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Youth Archives

Délai déraisonnable pour les jeunes contrevenants

L'arrêt Jordan reçoit beaucoup d'attention aux médias. À travers du Canada, les juges ordonnent des arrêts de procédures pour certaines accusations qui subissent des délais déraisonnables en vertu de l'article 11(b) de la Charte. Le nouveau cadre d'analyse établi par la Cour Suprême du Canada établit un plafond présumé de 18 mois en cour provinciale. Avant Jordan, la cour évaluait le délai en vertu du cadre d'analyse Morin et devait déterminer si la présence ou l'absence de préjudice causé par le délai (incluant autres facteurs) signifiait que le délai était raisonnable ou déraisonnable. Bien que le cadre d'analyse Morin s'appliquait aux jeunes contrevenants, le préjudice était plus important pour les jeunes que les adultes dont des arrêts de procédures pour les jeunes étaient ordonnés dans des cas ou que le délai était moins qu'un adulte.

Diversion for Youth

Extrajudicial sanctions or EJS is a program for young persons charged with a criminal offence. This program is also sometimes referred to as Diversion. When a young person has never been charged with an offence, before, and when the allegation they are facing is not particularly serious (a theft or a mischief for example), your lawyer may be able to get the prosecutor to agree to participation in this program. This program provides a young person with the opportunity to avoid further involvement with the criminal justice system, and ultimately, the hope is that if your child participates successfully in the program the charges will be withdrawn or stayed. In other words, as a result of successful participation in EJS the charges will be thrown out and your child will not face any consequences criminally for their actions. (no youth record, no youth sentence etc). EJS is run through the Ottawa Boys and Girls Club. If your child is accepted into this program he or she will meet with a case worker from the Ottawa Boys and Girls Club and based on the particular circumstances at issue the caseworker will set up goals that your child needs to accomplish. Some examples are: volunteer work, counselling/programming, or a workshop. After the completion of these goals a report will be sent to the prosecutor confirming that your child has successfully completed the program. For more information visit the "Diversion" page at www.bgcottawa.org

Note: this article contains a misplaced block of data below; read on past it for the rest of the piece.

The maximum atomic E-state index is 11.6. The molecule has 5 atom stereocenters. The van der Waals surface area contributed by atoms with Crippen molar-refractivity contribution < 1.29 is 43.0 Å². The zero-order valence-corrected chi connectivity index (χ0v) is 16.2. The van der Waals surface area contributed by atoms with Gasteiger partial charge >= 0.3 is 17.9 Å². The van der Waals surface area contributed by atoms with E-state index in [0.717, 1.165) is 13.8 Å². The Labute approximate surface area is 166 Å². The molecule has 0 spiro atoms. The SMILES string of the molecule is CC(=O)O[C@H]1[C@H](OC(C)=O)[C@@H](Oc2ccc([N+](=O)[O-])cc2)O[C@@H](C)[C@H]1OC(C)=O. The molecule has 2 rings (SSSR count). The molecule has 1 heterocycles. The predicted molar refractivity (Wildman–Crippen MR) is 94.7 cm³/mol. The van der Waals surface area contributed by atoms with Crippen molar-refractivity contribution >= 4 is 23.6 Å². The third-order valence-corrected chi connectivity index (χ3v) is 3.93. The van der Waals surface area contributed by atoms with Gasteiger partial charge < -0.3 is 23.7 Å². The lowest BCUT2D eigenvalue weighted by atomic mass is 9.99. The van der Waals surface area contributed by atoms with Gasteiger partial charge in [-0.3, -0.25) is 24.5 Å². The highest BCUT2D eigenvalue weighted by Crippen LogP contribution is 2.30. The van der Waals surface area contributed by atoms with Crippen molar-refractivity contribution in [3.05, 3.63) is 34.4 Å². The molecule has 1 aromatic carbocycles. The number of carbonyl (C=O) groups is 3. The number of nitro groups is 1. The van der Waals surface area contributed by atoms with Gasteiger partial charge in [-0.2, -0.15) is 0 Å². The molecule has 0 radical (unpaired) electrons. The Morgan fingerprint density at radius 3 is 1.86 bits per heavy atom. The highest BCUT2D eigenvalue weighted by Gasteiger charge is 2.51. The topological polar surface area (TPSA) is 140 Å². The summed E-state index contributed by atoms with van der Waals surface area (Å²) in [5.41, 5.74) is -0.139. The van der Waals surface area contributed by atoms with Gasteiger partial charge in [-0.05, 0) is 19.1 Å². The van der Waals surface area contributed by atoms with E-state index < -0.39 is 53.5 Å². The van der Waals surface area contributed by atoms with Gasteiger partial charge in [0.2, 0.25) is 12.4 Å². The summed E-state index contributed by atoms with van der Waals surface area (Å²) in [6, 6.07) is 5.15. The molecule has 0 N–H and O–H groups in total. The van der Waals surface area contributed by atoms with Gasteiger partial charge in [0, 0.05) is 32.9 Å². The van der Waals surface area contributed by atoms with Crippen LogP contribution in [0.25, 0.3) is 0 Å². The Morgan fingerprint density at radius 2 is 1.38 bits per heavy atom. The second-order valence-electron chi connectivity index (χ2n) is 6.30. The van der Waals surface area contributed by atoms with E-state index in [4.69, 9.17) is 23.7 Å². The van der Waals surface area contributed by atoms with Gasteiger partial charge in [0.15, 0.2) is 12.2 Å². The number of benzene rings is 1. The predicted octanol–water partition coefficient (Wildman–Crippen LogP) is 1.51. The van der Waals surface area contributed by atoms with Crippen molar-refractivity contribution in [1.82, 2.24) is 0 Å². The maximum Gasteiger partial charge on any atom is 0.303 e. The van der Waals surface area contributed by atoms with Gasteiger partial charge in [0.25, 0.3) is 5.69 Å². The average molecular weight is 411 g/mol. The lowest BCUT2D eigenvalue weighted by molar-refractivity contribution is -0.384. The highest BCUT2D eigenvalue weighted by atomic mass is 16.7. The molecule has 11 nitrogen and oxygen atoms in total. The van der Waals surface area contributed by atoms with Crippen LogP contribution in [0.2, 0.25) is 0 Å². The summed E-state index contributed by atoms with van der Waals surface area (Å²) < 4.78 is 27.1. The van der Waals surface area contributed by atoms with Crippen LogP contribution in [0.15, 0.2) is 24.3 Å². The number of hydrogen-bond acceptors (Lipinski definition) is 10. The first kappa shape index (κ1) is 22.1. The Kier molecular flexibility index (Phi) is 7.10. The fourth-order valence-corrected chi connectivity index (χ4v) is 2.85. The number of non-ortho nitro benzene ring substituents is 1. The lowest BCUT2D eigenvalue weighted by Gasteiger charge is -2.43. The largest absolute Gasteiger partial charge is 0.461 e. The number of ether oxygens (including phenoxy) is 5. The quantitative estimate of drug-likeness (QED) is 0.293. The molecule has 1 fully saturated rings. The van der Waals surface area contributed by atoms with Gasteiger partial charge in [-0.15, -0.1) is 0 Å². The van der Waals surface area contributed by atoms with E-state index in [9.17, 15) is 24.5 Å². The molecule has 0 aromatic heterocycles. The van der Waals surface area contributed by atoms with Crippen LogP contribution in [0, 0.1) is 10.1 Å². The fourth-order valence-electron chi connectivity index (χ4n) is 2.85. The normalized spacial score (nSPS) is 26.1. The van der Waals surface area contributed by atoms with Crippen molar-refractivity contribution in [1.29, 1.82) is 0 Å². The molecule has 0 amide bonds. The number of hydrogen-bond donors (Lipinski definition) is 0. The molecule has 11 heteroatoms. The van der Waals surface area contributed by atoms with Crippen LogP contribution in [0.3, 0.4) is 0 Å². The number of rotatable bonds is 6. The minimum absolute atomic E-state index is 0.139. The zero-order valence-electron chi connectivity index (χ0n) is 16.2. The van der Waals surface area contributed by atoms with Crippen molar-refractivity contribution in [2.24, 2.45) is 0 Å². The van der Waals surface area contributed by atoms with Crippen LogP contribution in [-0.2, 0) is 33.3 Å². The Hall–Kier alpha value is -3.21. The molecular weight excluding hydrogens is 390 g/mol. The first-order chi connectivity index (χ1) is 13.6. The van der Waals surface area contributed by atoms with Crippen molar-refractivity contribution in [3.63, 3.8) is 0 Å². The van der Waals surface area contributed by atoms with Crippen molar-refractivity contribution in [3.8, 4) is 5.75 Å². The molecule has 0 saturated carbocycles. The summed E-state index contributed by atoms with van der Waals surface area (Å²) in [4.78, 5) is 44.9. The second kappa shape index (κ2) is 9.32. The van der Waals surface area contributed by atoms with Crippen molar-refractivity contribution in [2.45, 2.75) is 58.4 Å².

Unreasonable Delay for Young Offenders

The Jordan case is getting a lot of media attention. Charges are being stayed across Canada, including serious charges like murder. The Jordan presumptive ceiling for provincial court matters is 18 months. Before Jordan, courts assessed delay based on loose Morin guidelines and determined whether the presence or absence of prejudice caused by the delay (among other factors) meant that the delay was reasonable or unreasonable. Although the Morin guidelines applied to youth cases, prejudice was more significant to youths than adults so stays were ordered in cases with less delay than adult stay cases.

Eligibility for Youth Mental Health Court

Youth Mental Health Court is a specialized court in Ottawa for young persons who deal with either mental health or serious addiction issues. Eligibility for this court depends on a number of factors, ranging from the seriousness of the charges to the type of mental health illness your child has been diagnosed with, to your child's history with the criminal justice system. Further, this court is only for those young persons who are accepting responsibility for their charges. In other words, if your child has indicated that he or she is not guilty of the allegations and would like to fight the charges, this court is not for them. If on the other hand, your child accepts responsibility for the charges and he or she suffers from mental health/addiction issues, this specialized court might be the right option and you should discuss it further with your lawyer. If your lawyer agrees this is a suitable option they will fill out an application form to the court with you and your child. The application then goes to the Crown Attorney's Office for consideration. Ultimately the Crown has the discretion to decide whether your child is accepted into youth mental health court or not. If the Crown rejects the application, there is very little recourse to get them to change their mind. Given that, it is very important that as much relevant information as possible (things like medical information, history of mental health diagnosis, previous treatment etc.) is included in the application in order to give your child the best chance possible at being accepting into this rehabilitative court program.